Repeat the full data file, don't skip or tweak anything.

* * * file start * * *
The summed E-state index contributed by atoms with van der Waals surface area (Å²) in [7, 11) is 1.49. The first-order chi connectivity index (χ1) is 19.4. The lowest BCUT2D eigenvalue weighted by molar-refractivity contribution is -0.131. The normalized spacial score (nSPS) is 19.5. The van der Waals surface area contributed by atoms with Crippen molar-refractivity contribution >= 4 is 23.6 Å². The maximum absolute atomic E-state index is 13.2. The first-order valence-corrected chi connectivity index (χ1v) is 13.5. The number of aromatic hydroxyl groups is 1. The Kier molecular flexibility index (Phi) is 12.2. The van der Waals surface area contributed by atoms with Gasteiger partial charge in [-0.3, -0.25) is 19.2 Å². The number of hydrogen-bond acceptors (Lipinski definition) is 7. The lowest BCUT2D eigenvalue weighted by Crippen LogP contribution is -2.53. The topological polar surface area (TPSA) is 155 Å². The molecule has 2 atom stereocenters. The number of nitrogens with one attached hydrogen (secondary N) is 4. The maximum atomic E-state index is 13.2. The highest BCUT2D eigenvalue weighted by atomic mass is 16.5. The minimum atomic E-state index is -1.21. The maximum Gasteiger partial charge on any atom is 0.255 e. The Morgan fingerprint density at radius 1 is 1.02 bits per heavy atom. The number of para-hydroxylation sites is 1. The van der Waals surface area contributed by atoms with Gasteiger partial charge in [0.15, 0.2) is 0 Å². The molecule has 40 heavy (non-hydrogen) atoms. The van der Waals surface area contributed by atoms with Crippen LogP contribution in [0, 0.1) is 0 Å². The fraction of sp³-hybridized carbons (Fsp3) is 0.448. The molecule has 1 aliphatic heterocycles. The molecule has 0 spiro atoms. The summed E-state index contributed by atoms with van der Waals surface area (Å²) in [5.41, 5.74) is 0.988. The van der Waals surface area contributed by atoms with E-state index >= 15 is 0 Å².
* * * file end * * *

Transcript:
The summed E-state index contributed by atoms with van der Waals surface area (Å²) in [7, 11) is 1.49. The first-order chi connectivity index (χ1) is 19.4. The lowest BCUT2D eigenvalue weighted by molar-refractivity contribution is -0.131. The normalized spacial score (nSPS) is 19.5. The van der Waals surface area contributed by atoms with Crippen molar-refractivity contribution >= 4 is 23.6 Å². The maximum absolute atomic E-state index is 13.2. The first-order valence-corrected chi connectivity index (χ1v) is 13.5. The number of aromatic hydroxyl groups is 1. The Kier molecular flexibility index (Phi) is 12.2. The van der Waals surface area contributed by atoms with Gasteiger partial charge in [-0.3, -0.25) is 19.2 Å². The number of hydrogen-bond acceptors (Lipinski definition) is 7. The lowest BCUT2D eigenvalue weighted by Crippen LogP contribution is -2.53. The topological polar surface area (TPSA) is 155 Å². The molecule has 2 atom stereocenters. The number of nitrogens with one attached hydrogen (secondary N) is 4. The maximum atomic E-state index is 13.2. The highest BCUT2D eigenvalue weighted by atomic mass is 16.5. The minimum atomic E-state index is -1.21. The maximum Gasteiger partial charge on any atom is 0.255 e. The Morgan fingerprint density at radius 1 is 1.02 bits per heavy atom. The number of para-hydroxylation sites is 1. The van der Waals surface area contributed by atoms with Gasteiger partial charge in [0.15, 0.2) is 0 Å². The molecule has 40 heavy (non-hydrogen) atoms. The van der Waals surface area contributed by atoms with Crippen LogP contribution in [0, 0.1) is 0 Å². The fraction of sp³-hybridized carbons (Fsp3) is 0.448. The molecule has 1 aliphatic heterocycles. The molecule has 0 spiro atoms. The summed E-state index contributed by atoms with van der Waals surface area (Å²) in [5.41, 5.74) is 0.988. The van der Waals surface area contributed by atoms with E-state index >= 15 is 0 Å².